Enamel decays in stages when a cavity begins to form, so taking early action can prevent it from progressing. A hard and mineralized coating, tooth enamel protects your pulp and dentin – the soft inner layers of the tooth. And when acids from common mouth bacteria attack the enamel, it changes color. This is the first sign of enamel decay.
Tooth enamel is the hardest substance in your body. It is a crystal-like material, made mostly of a mineral called hydroxyapatite, that also contains smaller amounts of similar minerals. The natural color of enamel ranges from light yellow to grayish white; because it is semi-translucent, the color of the tooth's inner area contributes to its overall appearance.
Tooth enamel does not contain living cells, so you don't feel the first effects of its decay. The enamel slowly breaks down under acid erosion, and when it is wears away completely, it does not grow back.
Streptococcus mutans" is the bacterium responsible for enamel decay, and it lives in the mouth from the time your baby teeth erupt. Streptococcus mutans combines with the sugars and starches in food and plaque will adhere to it, according to Carrington College. When plaque sticks to tooth enamel, other mouth bacteria inhabit it. Together with Streptococcus mutans, the bacteria convert sugars in food to lactic acid, which demineralizes the enamel.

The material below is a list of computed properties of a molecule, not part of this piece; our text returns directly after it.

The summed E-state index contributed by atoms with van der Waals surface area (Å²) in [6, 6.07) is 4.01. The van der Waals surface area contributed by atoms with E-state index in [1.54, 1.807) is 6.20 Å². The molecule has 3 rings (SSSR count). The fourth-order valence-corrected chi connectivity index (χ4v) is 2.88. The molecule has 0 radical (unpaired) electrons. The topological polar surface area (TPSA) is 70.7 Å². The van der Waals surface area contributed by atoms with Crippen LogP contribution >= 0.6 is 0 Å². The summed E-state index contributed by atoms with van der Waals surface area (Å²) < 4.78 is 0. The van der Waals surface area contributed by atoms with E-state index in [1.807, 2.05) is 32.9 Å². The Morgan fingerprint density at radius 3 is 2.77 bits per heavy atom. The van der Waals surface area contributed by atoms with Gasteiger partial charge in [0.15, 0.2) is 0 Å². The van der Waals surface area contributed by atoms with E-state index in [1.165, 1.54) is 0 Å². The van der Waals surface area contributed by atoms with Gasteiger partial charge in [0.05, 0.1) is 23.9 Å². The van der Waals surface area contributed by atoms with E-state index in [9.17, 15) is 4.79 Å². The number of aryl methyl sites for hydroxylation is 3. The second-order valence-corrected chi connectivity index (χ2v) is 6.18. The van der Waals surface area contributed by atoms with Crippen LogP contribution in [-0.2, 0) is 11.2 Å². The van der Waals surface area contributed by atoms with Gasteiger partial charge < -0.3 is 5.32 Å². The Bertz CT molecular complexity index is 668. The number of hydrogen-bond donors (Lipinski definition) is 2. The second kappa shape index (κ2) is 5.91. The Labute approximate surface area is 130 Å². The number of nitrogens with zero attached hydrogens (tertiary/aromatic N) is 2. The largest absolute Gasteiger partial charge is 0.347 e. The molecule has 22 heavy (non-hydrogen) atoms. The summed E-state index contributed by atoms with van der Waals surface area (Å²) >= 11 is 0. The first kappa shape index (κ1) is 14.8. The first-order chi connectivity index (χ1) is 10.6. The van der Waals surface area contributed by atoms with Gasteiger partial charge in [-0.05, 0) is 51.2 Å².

In its early stages, enamel decay is reversible. Cavities form very soon, however, and only a dentist can treat the damage. When lactic acid breaks down the minerals in your enamel, it turns white – but unfortunately not the white you want. The first sign of decay is actually a white patch on the tooth, and at this stage, improving your oral health habits and treatments is vital to prevent the decay from progressing.
In the second and third stages of enamel decay, explains the University of Rochester Medical Center, the affected area turns light brown and then dark brown. Finally the enamel wears off, allowing the acids to enter the soft inner part of the tooth and develop a cavity. Without treatment, this cavity grows larger and the tooth can become painful.
Tooth enamel cannot regrow, but it can remineralize at its remaining points with the help of fluoride. According to UC Santa Barbara, repeatedly coating tooth enamel with low concentrations of fluoride enables it to quickly grow new and larger enamel crystals.
Brushing twice a day with a fluoride toothpaste provides regular exposure to fluoride and, along with once-a-day flossing, helps keep the teeth free of plaque and other harmful acids. Using a fluoridated mouthwash also prevents existing decay from progressing. Your dentist can provide similar fluoride treatments to further protect the teeth and remineralize any weakened enamel.
Tooth enamel is a tough substance, but it still needs your protection. Good oral care can ward off acid attack, but you should also check your teeth regularly for white or brown areas that signal the start of decay. Your dentist is looking for these and other warning signs at every checkup to help you keep your tooth enamel in top condition.